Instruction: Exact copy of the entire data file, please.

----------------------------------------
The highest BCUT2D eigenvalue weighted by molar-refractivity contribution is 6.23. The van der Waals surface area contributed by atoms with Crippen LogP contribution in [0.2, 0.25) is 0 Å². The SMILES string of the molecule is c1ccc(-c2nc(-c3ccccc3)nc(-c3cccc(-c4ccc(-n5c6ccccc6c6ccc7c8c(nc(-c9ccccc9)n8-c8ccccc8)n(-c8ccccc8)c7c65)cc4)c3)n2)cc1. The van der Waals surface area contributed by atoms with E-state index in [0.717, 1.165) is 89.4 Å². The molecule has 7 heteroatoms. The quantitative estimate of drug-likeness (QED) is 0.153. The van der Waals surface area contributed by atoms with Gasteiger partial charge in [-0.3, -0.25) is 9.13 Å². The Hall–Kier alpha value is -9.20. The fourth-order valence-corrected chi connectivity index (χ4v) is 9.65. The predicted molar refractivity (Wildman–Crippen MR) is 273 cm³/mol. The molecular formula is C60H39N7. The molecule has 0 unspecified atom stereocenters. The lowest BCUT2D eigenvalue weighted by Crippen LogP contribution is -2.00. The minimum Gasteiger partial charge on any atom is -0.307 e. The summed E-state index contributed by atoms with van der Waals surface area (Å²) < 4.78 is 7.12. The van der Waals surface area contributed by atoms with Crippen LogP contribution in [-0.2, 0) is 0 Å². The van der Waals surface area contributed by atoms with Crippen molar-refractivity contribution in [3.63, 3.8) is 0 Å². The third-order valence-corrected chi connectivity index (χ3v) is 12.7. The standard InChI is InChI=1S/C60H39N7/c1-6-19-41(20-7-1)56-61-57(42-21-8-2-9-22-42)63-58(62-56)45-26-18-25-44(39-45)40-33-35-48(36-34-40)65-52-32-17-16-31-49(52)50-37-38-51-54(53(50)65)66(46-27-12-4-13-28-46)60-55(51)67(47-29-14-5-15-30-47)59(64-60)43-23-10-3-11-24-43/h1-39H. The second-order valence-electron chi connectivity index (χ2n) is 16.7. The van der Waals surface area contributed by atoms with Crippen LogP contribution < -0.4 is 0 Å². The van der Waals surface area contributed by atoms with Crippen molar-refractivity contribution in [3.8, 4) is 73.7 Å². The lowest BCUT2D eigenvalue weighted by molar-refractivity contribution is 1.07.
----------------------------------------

The highest BCUT2D eigenvalue weighted by molar-refractivity contribution is 6.23. The van der Waals surface area contributed by atoms with Crippen LogP contribution in [0.2, 0.25) is 0 Å². The SMILES string of the molecule is c1ccc(-c2nc(-c3ccccc3)nc(-c3cccc(-c4ccc(-n5c6ccccc6c6ccc7c8c(nc(-c9ccccc9)n8-c8ccccc8)n(-c8ccccc8)c7c65)cc4)c3)n2)cc1. The van der Waals surface area contributed by atoms with E-state index in [0.717, 1.165) is 89.4 Å². The molecule has 7 heteroatoms. The quantitative estimate of drug-likeness (QED) is 0.153. The van der Waals surface area contributed by atoms with Gasteiger partial charge in [-0.3, -0.25) is 9.13 Å². The Hall–Kier alpha value is -9.20. The fourth-order valence-corrected chi connectivity index (χ4v) is 9.65. The predicted molar refractivity (Wildman–Crippen MR) is 273 cm³/mol. The molecular formula is C60H39N7. The molecule has 0 unspecified atom stereocenters. The lowest BCUT2D eigenvalue weighted by Crippen LogP contribution is -2.00. The minimum Gasteiger partial charge on any atom is -0.307 e. The summed E-state index contributed by atoms with van der Waals surface area (Å²) < 4.78 is 7.12. The van der Waals surface area contributed by atoms with Crippen LogP contribution in [-0.2, 0) is 0 Å². The van der Waals surface area contributed by atoms with Crippen molar-refractivity contribution in [3.63, 3.8) is 0 Å². The third-order valence-corrected chi connectivity index (χ3v) is 12.7. The standard InChI is InChI=1S/C60H39N7/c1-6-19-41(20-7-1)56-61-57(42-21-8-2-9-22-42)63-58(62-56)45-26-18-25-44(39-45)40-33-35-48(36-34-40)65-52-32-17-16-31-49(52)50-37-38-51-54(53(50)65)66(46-27-12-4-13-28-46)60-55(51)67(47-29-14-5-15-30-47)59(64-60)43-23-10-3-11-24-43/h1-39H. The second-order valence-electron chi connectivity index (χ2n) is 16.7. The van der Waals surface area contributed by atoms with Crippen LogP contribution < -0.4 is 0 Å². The van der Waals surface area contributed by atoms with Crippen molar-refractivity contribution in [3.8, 4) is 73.7 Å². The lowest BCUT2D eigenvalue weighted by molar-refractivity contribution is 1.07.